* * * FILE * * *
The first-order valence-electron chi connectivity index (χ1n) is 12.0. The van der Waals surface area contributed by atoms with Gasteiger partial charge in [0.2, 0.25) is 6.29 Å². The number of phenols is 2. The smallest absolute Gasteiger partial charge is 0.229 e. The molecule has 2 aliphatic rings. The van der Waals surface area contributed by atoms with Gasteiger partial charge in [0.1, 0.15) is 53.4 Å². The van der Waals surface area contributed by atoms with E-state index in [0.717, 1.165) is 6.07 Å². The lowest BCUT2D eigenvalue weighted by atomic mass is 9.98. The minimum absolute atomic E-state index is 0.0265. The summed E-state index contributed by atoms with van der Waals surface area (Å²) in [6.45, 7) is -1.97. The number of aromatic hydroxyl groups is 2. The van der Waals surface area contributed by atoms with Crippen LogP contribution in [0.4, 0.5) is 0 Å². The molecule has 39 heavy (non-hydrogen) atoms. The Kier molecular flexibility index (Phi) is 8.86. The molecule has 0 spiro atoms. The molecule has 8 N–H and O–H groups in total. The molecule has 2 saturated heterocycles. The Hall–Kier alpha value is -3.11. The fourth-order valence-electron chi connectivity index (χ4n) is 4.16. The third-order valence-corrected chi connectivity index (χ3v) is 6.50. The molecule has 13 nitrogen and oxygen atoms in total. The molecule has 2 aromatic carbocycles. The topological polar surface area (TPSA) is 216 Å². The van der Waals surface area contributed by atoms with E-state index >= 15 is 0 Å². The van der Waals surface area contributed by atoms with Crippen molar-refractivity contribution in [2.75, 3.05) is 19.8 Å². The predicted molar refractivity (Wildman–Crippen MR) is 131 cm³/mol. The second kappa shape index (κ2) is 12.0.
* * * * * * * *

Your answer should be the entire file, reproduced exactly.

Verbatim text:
The first-order valence-electron chi connectivity index (χ1n) is 12.0. The van der Waals surface area contributed by atoms with Gasteiger partial charge in [0.2, 0.25) is 6.29 Å². The number of phenols is 2. The smallest absolute Gasteiger partial charge is 0.229 e. The molecule has 2 aliphatic rings. The van der Waals surface area contributed by atoms with Gasteiger partial charge in [0.1, 0.15) is 53.4 Å². The van der Waals surface area contributed by atoms with E-state index in [0.717, 1.165) is 6.07 Å². The lowest BCUT2D eigenvalue weighted by atomic mass is 9.98. The minimum absolute atomic E-state index is 0.0265. The summed E-state index contributed by atoms with van der Waals surface area (Å²) in [6.45, 7) is -1.97. The number of aromatic hydroxyl groups is 2. The van der Waals surface area contributed by atoms with Crippen LogP contribution in [0.4, 0.5) is 0 Å². The molecule has 39 heavy (non-hydrogen) atoms. The Kier molecular flexibility index (Phi) is 8.86. The molecule has 0 spiro atoms. The molecule has 8 N–H and O–H groups in total. The molecule has 2 saturated heterocycles. The Hall–Kier alpha value is -3.11. The fourth-order valence-electron chi connectivity index (χ4n) is 4.16. The third-order valence-corrected chi connectivity index (χ3v) is 6.50. The molecule has 13 nitrogen and oxygen atoms in total. The molecule has 2 aromatic carbocycles. The topological polar surface area (TPSA) is 216 Å². The van der Waals surface area contributed by atoms with E-state index >= 15 is 0 Å². The van der Waals surface area contributed by atoms with Crippen molar-refractivity contribution in [2.75, 3.05) is 19.8 Å². The predicted molar refractivity (Wildman–Crippen MR) is 131 cm³/mol. The second kappa shape index (κ2) is 12.0.